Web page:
Helping News January 2013 Issue 54
Study after study has shown that alcohol affects women differently than men, but a new German paper finds that alcohol is particularly devastating for women who struggle with addiction.
Alcohol dependence, it concludes, is twice as deadly for women as it is for men.
According to the study, started in 1996 and published online Tuesday in the journal Alcoholism: Clinical & Experimental Research, the death rate for alcohol-dependent women was more than four times that of a sample of non-addicted 18- to 64-year-olds. The death rate among alcohol-dependent men was about twice that of the general population over the 14-year study period.
On average, the alcohol-addicted men and women were about 20 years younger than members of the general population at the time of their death, explained study author Ulrich John, director of the Institute of Epidemiology and Social Medicine at University Medicine Greifswald, Germany.
He and his colleagues relied on a sample of more than 4,000 respondents, identifying 119 men and 30 women who met the criteria for alcoholism in the Diagnostic and Statistical Manual of Mental Health (DSM), which psychiatrists use to diagnose psychiatric illnesses. For alcoholism, signs include drinking more than intended and having an ongoing desire to cut back on drinking but being unable to do so.
When the researchers followed-up with the study participants after 14 years, they found that 23 percent of the alcohol-dependent women had died, compared to just 18 percent of the men.
"Females are much more vulnerable to [many] toxins, such as alcohol," John told The Huffington Post.
Gender-based differences in vulnerability to alcohol are reflected in government recommendations about how much men and women should drink.
The U.S. Department of Health and Human Services and U.S. Department of Agriculture dietary guidelines classify moderate alcohol consumption as up to one drink per day for women and up to two drinks per day for men. Women who have three drinks on any day or more than seven per week are considered "heavy" or "high-risk" drinkers; for men, it's four drinks on any day or more than 14 per week.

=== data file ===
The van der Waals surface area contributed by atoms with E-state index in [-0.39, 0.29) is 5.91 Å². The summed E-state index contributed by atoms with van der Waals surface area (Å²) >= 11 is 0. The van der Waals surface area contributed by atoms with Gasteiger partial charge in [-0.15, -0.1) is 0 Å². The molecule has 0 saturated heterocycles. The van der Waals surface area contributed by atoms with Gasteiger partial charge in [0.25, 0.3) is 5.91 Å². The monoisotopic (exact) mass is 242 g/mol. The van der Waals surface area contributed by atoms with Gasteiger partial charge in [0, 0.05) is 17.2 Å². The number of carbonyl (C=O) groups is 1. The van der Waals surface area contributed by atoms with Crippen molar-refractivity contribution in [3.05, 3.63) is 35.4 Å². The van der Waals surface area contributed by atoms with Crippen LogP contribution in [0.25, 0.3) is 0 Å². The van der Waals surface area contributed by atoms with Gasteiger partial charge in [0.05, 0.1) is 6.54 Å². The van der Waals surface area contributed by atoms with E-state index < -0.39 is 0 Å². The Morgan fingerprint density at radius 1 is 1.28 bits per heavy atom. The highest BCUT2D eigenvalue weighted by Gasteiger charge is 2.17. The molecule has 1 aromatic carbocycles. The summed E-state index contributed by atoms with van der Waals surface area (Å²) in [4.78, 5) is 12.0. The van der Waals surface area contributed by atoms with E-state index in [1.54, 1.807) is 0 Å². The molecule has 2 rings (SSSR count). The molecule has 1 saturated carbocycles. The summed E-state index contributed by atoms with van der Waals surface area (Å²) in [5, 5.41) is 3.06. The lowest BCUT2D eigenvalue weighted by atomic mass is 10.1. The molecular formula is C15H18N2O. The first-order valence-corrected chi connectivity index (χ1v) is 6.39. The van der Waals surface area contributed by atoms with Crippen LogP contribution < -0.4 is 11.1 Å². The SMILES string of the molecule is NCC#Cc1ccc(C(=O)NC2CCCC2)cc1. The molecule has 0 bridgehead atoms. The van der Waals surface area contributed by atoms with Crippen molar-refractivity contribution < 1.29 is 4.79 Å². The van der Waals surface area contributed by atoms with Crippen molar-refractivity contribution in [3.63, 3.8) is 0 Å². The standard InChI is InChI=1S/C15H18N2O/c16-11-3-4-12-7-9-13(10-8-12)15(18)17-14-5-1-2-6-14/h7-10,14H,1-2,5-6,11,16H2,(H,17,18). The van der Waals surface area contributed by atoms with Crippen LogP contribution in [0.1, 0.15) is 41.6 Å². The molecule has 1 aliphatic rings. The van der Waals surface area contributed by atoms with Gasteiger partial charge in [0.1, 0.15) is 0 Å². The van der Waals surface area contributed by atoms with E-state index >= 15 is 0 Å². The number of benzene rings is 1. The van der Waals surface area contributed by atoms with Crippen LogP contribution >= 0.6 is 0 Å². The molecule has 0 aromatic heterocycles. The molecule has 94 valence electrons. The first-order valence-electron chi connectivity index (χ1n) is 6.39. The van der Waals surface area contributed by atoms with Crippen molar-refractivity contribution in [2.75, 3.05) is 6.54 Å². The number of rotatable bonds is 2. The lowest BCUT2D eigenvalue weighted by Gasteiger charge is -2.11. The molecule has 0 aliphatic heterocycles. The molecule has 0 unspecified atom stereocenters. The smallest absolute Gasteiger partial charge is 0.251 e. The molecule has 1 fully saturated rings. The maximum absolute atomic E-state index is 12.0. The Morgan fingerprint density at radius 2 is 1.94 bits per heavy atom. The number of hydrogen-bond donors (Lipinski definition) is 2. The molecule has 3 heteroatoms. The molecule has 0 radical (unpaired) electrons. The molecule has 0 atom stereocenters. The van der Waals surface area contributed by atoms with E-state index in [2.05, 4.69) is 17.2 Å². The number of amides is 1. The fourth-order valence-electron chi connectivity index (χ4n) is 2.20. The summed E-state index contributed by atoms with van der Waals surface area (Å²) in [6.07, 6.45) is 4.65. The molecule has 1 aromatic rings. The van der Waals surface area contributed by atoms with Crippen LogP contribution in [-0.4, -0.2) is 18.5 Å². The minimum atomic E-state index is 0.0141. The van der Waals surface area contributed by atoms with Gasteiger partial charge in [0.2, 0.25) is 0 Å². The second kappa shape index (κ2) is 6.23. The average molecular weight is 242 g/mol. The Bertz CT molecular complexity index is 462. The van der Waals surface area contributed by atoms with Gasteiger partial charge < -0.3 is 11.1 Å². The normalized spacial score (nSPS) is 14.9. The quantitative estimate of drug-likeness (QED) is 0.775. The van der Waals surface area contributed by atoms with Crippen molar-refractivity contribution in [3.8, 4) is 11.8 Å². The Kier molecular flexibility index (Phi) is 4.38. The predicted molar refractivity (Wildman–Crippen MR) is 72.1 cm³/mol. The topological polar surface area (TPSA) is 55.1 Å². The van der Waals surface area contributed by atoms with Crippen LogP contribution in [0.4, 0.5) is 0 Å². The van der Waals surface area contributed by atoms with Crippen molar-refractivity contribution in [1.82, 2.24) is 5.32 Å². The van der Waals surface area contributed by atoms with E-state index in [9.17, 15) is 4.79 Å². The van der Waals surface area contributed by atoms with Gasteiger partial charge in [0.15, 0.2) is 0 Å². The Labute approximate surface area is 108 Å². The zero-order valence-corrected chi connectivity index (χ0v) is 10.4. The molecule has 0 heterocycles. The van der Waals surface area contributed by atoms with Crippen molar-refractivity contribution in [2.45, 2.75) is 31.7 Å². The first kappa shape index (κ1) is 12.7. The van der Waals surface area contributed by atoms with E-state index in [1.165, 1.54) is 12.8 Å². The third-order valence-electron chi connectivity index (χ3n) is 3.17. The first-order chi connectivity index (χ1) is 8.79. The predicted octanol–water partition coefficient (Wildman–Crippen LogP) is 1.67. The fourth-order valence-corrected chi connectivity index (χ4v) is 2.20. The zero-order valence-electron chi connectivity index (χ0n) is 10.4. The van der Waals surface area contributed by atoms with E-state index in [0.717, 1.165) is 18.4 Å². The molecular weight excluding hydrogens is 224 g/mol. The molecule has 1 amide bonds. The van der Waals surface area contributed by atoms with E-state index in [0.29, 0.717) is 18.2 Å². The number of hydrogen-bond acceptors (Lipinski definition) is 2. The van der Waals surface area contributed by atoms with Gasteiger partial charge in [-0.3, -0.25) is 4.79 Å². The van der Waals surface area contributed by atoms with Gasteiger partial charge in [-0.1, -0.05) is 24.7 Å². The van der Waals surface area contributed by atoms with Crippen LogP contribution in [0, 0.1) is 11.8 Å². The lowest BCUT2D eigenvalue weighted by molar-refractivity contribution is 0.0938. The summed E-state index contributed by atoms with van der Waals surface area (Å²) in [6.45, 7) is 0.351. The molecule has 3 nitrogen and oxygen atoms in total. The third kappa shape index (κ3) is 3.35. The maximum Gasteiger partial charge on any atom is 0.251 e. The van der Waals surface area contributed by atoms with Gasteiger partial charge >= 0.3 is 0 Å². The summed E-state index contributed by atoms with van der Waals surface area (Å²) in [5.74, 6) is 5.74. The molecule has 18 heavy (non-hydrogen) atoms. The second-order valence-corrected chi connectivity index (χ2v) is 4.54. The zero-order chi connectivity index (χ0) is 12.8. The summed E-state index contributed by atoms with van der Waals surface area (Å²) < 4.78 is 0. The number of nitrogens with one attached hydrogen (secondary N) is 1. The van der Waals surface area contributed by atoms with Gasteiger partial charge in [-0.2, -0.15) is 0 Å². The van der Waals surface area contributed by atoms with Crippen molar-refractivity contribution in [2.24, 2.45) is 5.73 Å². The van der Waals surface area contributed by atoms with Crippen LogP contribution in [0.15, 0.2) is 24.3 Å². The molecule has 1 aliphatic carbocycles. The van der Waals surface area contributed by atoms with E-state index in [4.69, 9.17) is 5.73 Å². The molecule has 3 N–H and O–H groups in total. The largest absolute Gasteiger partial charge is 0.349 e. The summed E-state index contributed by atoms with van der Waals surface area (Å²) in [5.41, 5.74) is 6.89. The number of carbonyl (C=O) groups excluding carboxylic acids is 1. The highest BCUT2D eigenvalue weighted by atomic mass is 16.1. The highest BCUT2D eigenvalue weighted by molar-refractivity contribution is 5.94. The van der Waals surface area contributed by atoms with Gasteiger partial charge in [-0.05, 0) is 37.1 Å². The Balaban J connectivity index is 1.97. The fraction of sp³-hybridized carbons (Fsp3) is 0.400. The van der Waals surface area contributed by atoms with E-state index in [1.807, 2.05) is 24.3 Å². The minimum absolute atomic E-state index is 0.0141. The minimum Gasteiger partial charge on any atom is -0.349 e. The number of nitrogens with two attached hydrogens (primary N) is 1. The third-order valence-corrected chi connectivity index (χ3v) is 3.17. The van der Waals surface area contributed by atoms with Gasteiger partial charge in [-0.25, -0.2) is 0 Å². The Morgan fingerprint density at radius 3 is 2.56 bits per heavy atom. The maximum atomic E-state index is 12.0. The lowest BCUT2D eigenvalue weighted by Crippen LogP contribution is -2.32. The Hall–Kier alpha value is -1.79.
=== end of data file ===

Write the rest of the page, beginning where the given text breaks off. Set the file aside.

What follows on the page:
Susan Foster, CASAColumbia's vice president and director of policy research and analysis, said the new findings were in line with an existing body of research that shows the impact of alcohol on women "is particularly harsh."
"When using the same amount, or less, women experience more health problems, more dependence and more hospitalizations than men," Foster said, explaining that women's bodies contain less water and more body fat than their male counterparts. Water dilutes substances, such as alcohol, while fat helps retain it in the body. Thus, women end up with higher concentrations of alcohol in their blood stream.
"On average, one drink for women has the impact of two drinks per men," Foster said. Alcohol consumption has been tied to increased risk for breast cancer, while alcohol-dependent women have a greater risk of developing alcohol-related heart disease, liver disease and alcohol-induced brain damage than men.
Foster also cautioned that the new study has limitations. For example, it found that detoxification and in-patient treatment for alcoholism did not have an impact on death rates for men and women. But many of the programs people check into are not evidence-based, she said, and the new study did not control for that. In addition, detoxification alone is not a form of treatment; rather it is a precursor to treatment.
Nonetheless, she told The Huffington Post that the new findings highlight an important bottom-line.
"Women need to understand that their risk is different than men's when it comes to addictive substances," she said.
More information coming...